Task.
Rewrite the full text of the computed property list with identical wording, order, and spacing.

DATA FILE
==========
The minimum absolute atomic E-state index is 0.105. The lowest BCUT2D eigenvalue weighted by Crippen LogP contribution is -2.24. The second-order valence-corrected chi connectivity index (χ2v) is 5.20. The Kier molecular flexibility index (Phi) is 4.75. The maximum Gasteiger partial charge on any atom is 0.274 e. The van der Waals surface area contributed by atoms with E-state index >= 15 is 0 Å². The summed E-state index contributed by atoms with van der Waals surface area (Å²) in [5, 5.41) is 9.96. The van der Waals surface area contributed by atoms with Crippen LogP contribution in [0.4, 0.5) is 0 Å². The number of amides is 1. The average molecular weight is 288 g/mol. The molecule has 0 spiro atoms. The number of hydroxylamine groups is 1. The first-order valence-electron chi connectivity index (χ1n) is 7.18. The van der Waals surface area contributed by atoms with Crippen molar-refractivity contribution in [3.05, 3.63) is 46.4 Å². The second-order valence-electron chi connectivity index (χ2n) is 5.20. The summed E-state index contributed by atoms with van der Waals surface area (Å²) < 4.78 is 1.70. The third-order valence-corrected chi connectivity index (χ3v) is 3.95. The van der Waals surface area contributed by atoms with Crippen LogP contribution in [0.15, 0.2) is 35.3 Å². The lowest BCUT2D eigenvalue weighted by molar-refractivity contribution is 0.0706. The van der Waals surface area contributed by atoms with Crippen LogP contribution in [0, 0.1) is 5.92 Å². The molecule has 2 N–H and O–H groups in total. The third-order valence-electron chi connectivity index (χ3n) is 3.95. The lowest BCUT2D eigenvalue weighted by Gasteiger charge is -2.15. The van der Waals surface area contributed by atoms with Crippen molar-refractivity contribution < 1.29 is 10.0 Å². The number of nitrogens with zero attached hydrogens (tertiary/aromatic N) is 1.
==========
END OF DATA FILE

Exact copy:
The minimum absolute atomic E-state index is 0.105. The lowest BCUT2D eigenvalue weighted by Crippen LogP contribution is -2.24. The second-order valence-corrected chi connectivity index (χ2v) is 5.20. The Kier molecular flexibility index (Phi) is 4.75. The maximum Gasteiger partial charge on any atom is 0.274 e. The van der Waals surface area contributed by atoms with E-state index >= 15 is 0 Å². The summed E-state index contributed by atoms with van der Waals surface area (Å²) in [5, 5.41) is 9.96. The van der Waals surface area contributed by atoms with Crippen LogP contribution in [0.4, 0.5) is 0 Å². The number of amides is 1. The average molecular weight is 288 g/mol. The molecule has 0 spiro atoms. The number of hydroxylamine groups is 1. The first-order valence-electron chi connectivity index (χ1n) is 7.18. The van der Waals surface area contributed by atoms with Crippen molar-refractivity contribution in [3.05, 3.63) is 46.4 Å². The second-order valence-electron chi connectivity index (χ2n) is 5.20. The summed E-state index contributed by atoms with van der Waals surface area (Å²) < 4.78 is 1.70. The third-order valence-corrected chi connectivity index (χ3v) is 3.95. The van der Waals surface area contributed by atoms with Crippen LogP contribution in [0.15, 0.2) is 35.3 Å². The lowest BCUT2D eigenvalue weighted by molar-refractivity contribution is 0.0706. The van der Waals surface area contributed by atoms with Crippen LogP contribution in [0, 0.1) is 5.92 Å². The molecule has 2 N–H and O–H groups in total. The third-order valence-electron chi connectivity index (χ3n) is 3.95. The lowest BCUT2D eigenvalue weighted by Gasteiger charge is -2.15. The van der Waals surface area contributed by atoms with Crippen molar-refractivity contribution < 1.29 is 10.0 Å². The number of nitrogens with zero attached hydrogens (tertiary/aromatic N) is 1.